Squeeze the juice from the lemon into a large, wide, non-reactive pot (see note below). Collect the lemon pips and pop them into a self-fill tea bag or a doubled layer of cheesecloth. Make a bundle of the seeds with the peppercorns, fennel, coriander, bay leaf and cinnamon stick, closing the bag or tying the cheesecloth securely. Whack the bag a few times with something heavy, then add it to the juice. Cut each of the juiced lemon halves in two and chuck them into the bowl as well.
Peel the peaches either by hand (a sharp y-peeler is just the thing for the task) or by cutting a small cross in the bottom of the fruit, and then blanching. If desired, rescue a few of the abandoned peels and place in another tea bag or cheesecloth sachet and tuck into the pot – the skins will contribute an attractive blush to the preserves. Cut the peaches into 1/4-inch slices into the lemon juice, tossing periodically to prevent browning. Once all the fruit is cut, pour in the sugar, followed by the vinegar and salt. Give a few gentle turns with a large spatula or spoon, then cover with cling film and let sit at room temperature for two hours, or refrigerate overnight. Stir on occasion, if you remember to do so.
Place a small, heat-safe plate in the freezer. Scrape the butter in with the peaches, then bring to a boil, uncovered, over medium-high heat. Cook, stirring periodically, until the jam is roiling with thickly bursting bubbles rather than fine ones, about 25 minutes. While the fruit cooks, a pale foam may form on its surface; if left, the foam will cloud the final jam. If concerned, skim the foam off with a wooden spoon. I keep the collected foam aside in a small bowl and, once cooled, serve it to my children with yogurt (or eat it myself.)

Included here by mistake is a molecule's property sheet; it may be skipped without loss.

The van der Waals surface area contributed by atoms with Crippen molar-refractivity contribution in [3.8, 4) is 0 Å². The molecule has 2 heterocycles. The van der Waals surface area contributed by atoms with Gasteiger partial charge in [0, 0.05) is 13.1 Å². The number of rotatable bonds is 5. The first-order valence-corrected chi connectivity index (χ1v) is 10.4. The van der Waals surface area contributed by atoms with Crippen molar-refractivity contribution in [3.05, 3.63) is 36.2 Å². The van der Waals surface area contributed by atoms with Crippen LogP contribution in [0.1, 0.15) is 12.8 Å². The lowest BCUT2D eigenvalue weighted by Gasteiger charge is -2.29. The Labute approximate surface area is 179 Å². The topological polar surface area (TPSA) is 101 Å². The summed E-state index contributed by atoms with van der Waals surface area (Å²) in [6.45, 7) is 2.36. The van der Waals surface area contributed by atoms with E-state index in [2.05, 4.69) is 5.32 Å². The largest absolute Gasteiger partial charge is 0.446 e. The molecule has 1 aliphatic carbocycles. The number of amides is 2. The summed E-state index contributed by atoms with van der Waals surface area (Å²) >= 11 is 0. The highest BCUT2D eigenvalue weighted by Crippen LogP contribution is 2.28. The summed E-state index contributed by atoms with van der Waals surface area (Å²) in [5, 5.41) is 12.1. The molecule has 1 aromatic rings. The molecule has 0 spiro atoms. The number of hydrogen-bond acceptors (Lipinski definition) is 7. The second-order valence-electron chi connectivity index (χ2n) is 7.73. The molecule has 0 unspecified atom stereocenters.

The jam will need more attention as time progresses; stir it frequently, carefully, to prevent it from catching. At the 20-minute mark, you can also lower the heat to medium, as the jam will be able to maintain its boil on its own.
When you think the jam is ready (and it’s better to start testing sooner than later), remove the pot from the heat and retrieve the frozen plate. Drip a puddle of the jam onto the plate and then freeze for 30 seconds. Push your finger through the cold jam – if the liquid softly but clearly wrinkles, it is ready. If not, put the jam back on the heat and boil for a few minutes more before testing again. Freeze the plate again as the jam cooks. Once the jam has reached the proper consistency, discard the lemons, spice bundle and peels, if you included them.
Decant the fruit into hot, sterile jars (see note) and seal. Allow to cool to room temperature before refrigerating. Use within one month.
Notes: Thin copper jam pans are the ne plus ultra when it comes to making preserves; they conduct heat efficiently, cooking the fruit quickly and preserving more of its flavour. Other pans will do, but be wary of any that heat unevenly; hot spots will scorch your jam. If it’s a wide one, I don’t mind a heavy pan or pot, as its larger surface area allows for faster water evaporation. I’ve made fine preserves in an enamelled cast-iron Dutch oven or braiser.
With the ratio of 2:1 fruit to sugar and the healthy dose of acid, this preserve does line up with traditional guidelines of those safe for hot-water bath processing for shelf storage. However, the recipe has not been tested for its exact acidity, and it is thus advisable to err on the side of caution.